I went through the manuscript and highlighted all the places where I could show the character's reaction to what was happening. And there were a lot. Then I tackled each highlighted scene by doing a little freewriting about how he felt at that time--not just the emotion, but what he felt physically too. Is there a sinking feeling in his stomach? Does he hit something out of anger? Does he feel like things are so bad, he'll never be happy again? I picked out my favorite words and phrases from the freewriting to add a concise description of the character's feelings to the scene. The Bookshelf Muse has an amazing Emotional Thesaurus that helped tremendously. (It's also great for setting descriptions, so bookmark it!)
I also added a rock--a gift to Hastin from his dad--that he'd hang on to when he was nervous or afraid, because it helped him feel safe and closer to his dad. Later in the story, when his hand reaches for the rock in his pocket, Hastin doesn't have to say anything for the reader to know how he feels. (When I mentioned this to my awesome manuscript critiquer Uma Krishnaswami, she told me I was using an example of T.S. Eliot's objective correlative. Hmm, yes, objective correlative...I meant to do that. Now write that down so I can Google it.)
I spent about three months on that round of revisions; here's a bit of the letter I got back after resubmitting:
"The story isn't quite 'singing' to me the way it needs to...We would need an editor who fights to acquire it because they have fallen in love with it--because they feel with Hastin in his loneliness and fear..."
Not what I wanted to hear, of course, but I knew the manuscript was a lot better than it was before, so the time I'd spent revising wasn't at all wasted. But I still hadn't quite accomplished what I needed to. After some more revising I submitted to agents again, and here's a paragraph from a response I got back from another fabulous agent that was so helpful:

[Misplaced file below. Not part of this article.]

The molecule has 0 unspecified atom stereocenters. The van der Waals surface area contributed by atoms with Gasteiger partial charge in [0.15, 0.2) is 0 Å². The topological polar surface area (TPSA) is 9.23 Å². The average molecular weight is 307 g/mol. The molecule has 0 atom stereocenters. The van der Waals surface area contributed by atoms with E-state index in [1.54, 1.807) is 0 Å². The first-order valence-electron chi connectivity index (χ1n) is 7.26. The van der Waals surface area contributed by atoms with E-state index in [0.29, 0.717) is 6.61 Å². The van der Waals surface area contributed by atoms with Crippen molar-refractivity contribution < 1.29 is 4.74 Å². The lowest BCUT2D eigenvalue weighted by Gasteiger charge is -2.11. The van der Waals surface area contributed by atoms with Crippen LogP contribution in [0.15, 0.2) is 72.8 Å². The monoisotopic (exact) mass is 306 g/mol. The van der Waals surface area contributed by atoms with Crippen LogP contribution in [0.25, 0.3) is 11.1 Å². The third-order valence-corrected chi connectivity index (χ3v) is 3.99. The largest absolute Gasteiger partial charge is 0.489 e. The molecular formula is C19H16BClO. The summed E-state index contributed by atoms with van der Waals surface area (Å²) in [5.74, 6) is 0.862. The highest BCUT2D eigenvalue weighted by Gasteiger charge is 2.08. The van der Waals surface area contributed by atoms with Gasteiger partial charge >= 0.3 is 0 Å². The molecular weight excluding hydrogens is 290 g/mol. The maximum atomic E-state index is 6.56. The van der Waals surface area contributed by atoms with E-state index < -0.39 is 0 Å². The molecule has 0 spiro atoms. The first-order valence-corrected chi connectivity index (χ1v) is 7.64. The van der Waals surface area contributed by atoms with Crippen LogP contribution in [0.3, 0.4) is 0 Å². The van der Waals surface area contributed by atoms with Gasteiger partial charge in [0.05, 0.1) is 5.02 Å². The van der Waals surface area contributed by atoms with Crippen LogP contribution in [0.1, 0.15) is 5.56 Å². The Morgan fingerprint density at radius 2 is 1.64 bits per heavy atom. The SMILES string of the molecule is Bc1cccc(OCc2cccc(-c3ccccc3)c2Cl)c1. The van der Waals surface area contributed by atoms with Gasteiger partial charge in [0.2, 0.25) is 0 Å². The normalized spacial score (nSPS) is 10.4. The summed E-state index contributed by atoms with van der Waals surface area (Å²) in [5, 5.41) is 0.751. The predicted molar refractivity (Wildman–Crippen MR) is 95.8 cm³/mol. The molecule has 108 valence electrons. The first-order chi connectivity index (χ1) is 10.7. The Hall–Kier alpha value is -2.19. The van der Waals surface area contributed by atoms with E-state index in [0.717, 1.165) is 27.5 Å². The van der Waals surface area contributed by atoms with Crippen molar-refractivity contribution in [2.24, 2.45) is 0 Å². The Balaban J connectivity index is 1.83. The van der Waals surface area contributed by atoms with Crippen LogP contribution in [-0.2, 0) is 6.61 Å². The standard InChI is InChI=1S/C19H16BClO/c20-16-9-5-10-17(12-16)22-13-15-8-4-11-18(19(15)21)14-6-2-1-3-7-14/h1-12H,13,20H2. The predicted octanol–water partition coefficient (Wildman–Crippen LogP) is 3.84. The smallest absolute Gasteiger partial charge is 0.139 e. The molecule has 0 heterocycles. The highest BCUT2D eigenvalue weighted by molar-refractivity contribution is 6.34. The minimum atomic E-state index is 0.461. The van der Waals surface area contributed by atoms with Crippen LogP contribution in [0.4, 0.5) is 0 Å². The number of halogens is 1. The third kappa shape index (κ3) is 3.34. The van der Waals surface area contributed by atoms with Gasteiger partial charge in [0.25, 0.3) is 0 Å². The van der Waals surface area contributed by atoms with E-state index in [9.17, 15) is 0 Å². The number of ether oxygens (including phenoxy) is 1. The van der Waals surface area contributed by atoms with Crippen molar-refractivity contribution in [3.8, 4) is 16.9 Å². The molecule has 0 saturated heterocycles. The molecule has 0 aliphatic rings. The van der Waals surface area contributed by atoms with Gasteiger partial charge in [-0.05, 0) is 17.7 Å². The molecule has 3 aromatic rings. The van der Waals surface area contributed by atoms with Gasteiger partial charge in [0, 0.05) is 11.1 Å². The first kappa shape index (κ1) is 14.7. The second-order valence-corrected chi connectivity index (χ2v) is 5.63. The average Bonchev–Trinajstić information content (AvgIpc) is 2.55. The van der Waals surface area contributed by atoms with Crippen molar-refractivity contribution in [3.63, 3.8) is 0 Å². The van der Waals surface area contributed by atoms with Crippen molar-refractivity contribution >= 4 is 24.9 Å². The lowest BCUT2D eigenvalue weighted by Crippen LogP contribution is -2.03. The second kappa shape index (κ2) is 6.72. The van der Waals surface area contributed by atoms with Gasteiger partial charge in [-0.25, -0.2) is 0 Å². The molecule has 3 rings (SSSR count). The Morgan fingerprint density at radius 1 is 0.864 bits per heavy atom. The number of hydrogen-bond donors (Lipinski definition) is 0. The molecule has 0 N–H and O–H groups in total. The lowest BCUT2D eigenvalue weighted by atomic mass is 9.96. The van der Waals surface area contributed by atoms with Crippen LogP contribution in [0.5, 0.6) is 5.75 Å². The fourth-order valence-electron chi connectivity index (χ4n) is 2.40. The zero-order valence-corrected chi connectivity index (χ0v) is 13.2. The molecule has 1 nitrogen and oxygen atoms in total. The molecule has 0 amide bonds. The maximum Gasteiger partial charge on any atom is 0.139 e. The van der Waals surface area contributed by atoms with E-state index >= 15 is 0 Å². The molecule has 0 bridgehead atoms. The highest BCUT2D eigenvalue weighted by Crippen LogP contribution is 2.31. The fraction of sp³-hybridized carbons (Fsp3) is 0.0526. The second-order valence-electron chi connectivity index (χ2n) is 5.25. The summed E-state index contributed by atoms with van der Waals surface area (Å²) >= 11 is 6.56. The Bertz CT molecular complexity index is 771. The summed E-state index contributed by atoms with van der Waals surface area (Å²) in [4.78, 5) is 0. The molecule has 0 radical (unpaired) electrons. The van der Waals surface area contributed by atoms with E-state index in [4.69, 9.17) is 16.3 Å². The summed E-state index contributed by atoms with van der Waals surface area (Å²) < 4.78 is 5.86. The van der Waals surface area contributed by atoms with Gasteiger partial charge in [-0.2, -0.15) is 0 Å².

"...I felt that there were first person point-of-view issues. I like it when characters play it close to the chest and show instead of tell how they feel, but first person POV requires the occasional outburst of feeling. ...The author gives external hints to the character's state of mind, and were it not in first person POV I would find those enough, but it's jarring to be in Hastin's head and not know explicitly how he feels."
Of course--since we're in that character's head, we should always know what he's thinking and feeling. If it were too stream-of-consciousness the story would get bogged down with too much description, but the reader should never be left wondering what's going on in the character's mind. That makes so much sense but it hadn't occurred to me before.
I have some examples of how I revised the manuscript again based on Jo's comments, but I'll save those for a new post. For now I'll leave you with a couple of unputdownable books I've read recently that showed the main character's feelings so well on every page: The Dead-Tossed Waves by Carrie Ryan and The Chosen One by Carol Lynch Williams (here's an interview with her on Cynsations.) Certainly there are many more great examples, so leave 'em in the comments and I'll include the suggestions in Part 2 of the post.